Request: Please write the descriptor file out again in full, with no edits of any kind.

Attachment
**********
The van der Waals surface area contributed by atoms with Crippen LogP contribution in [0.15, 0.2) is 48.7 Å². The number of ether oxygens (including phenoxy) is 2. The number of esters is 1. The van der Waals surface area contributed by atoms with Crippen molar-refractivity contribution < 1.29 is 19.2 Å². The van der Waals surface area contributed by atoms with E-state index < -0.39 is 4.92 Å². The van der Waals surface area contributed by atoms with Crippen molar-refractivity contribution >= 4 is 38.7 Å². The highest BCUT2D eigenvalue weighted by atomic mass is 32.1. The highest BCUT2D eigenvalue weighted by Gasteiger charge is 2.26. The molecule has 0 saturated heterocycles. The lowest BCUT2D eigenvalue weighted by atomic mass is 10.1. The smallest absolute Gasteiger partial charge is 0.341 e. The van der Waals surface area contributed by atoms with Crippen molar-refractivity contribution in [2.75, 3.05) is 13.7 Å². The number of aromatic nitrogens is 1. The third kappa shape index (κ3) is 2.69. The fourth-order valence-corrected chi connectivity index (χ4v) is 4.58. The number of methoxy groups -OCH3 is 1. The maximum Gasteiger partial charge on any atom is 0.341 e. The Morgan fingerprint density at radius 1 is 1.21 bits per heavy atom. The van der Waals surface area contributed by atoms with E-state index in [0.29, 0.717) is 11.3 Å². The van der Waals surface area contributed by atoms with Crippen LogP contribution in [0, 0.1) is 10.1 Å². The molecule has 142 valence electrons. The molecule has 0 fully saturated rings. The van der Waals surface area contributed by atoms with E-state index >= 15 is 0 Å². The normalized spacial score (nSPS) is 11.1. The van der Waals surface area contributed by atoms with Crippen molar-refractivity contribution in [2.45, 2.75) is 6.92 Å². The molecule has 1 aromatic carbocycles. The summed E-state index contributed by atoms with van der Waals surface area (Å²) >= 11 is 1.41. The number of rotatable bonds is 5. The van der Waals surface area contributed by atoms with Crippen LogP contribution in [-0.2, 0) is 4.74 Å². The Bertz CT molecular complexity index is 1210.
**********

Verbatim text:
The van der Waals surface area contributed by atoms with Crippen LogP contribution in [0.15, 0.2) is 48.7 Å². The number of ether oxygens (including phenoxy) is 2. The number of esters is 1. The van der Waals surface area contributed by atoms with Crippen molar-refractivity contribution < 1.29 is 19.2 Å². The van der Waals surface area contributed by atoms with E-state index < -0.39 is 4.92 Å². The van der Waals surface area contributed by atoms with Crippen molar-refractivity contribution >= 4 is 38.7 Å². The highest BCUT2D eigenvalue weighted by atomic mass is 32.1. The highest BCUT2D eigenvalue weighted by Gasteiger charge is 2.26. The molecule has 0 saturated heterocycles. The lowest BCUT2D eigenvalue weighted by atomic mass is 10.1. The smallest absolute Gasteiger partial charge is 0.341 e. The van der Waals surface area contributed by atoms with Crippen molar-refractivity contribution in [2.75, 3.05) is 13.7 Å². The number of aromatic nitrogens is 1. The third kappa shape index (κ3) is 2.69. The fourth-order valence-corrected chi connectivity index (χ4v) is 4.58. The number of methoxy groups -OCH3 is 1. The maximum Gasteiger partial charge on any atom is 0.341 e. The Morgan fingerprint density at radius 1 is 1.21 bits per heavy atom. The van der Waals surface area contributed by atoms with E-state index in [0.29, 0.717) is 11.3 Å². The van der Waals surface area contributed by atoms with Crippen LogP contribution in [0, 0.1) is 10.1 Å². The molecule has 142 valence electrons. The molecule has 0 fully saturated rings. The van der Waals surface area contributed by atoms with E-state index >= 15 is 0 Å². The normalized spacial score (nSPS) is 11.1. The van der Waals surface area contributed by atoms with Crippen molar-refractivity contribution in [2.45, 2.75) is 6.92 Å². The molecule has 1 aromatic carbocycles. The summed E-state index contributed by atoms with van der Waals surface area (Å²) >= 11 is 1.41. The number of rotatable bonds is 5. The van der Waals surface area contributed by atoms with Crippen LogP contribution in [-0.2, 0) is 4.74 Å². The Bertz CT molecular complexity index is 1210.